Adsorption of organic molecules may explain growth of newly nucleated clusters and new particle formation

Jian Wang, Anthony S. Wexler

Research output: Contribution to journalArticlepeer-review

19 Scopus citations


New particle formation consists of homogeneous nucleation of thermodynamically stable clusters followed by growth of these clusters to a detectable size. For new particle formation to take place, these clusters need to grow sufficiently fast to escape coagulation with preexisting particles. Previous studies indicated that condensation of low-volatility organic vapor may play an important role in the initial growth of the clusters. However, due to the relatively high vapor pressure and partial molar volume of even highly oxidized organic compounds, the strong Kelvin effect may prevent typical ambient organics from condensing on these small clusters. Here we show that the adsorption of organic molecules onto the surface of clusters, not considered previously, may significantly reduce the saturation ratio required for the condensation of organics to occur and therefore may provide a physicochemical explanation for the enhanced initial growth by condensation of organics despite the strong Kelvin effect.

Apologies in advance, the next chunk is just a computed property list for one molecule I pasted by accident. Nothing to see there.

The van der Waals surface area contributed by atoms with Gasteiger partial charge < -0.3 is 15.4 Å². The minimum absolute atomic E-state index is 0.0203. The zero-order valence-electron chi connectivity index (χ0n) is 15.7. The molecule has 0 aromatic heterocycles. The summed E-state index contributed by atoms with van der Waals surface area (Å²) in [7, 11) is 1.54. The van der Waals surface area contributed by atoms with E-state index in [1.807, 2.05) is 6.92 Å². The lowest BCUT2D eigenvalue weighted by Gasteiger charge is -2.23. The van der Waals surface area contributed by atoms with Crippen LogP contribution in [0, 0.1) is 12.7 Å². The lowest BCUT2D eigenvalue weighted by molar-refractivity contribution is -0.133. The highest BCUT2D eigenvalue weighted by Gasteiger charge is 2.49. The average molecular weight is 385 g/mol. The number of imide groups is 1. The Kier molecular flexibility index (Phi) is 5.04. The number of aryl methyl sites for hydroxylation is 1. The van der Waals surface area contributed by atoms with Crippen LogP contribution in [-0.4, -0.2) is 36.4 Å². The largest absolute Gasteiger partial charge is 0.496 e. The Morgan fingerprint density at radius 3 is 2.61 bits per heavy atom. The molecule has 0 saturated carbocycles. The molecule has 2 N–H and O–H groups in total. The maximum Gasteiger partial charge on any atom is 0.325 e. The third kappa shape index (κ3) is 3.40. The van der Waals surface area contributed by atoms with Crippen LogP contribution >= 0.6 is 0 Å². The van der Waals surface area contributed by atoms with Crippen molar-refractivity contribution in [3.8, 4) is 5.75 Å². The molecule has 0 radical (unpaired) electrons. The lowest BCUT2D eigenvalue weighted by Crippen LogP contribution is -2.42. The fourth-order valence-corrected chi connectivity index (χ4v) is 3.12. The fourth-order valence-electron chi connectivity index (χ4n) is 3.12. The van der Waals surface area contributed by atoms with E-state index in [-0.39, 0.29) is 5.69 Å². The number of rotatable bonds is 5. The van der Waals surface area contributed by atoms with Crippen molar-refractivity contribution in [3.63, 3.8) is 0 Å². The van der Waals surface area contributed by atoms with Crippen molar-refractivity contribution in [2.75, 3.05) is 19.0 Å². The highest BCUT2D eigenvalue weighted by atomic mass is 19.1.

Original languageEnglish (US)
Pages (from-to)2834-2838
Number of pages5
JournalGeophysical Research Letters
Issue number11
StatePublished - Jun 16 2013


  • adsorption
  • initial particle growth
  • Kelvin effect
  • new particle formation

ASJC Scopus subject areas

  • Earth and Planetary Sciences(all)
  • Geophysics


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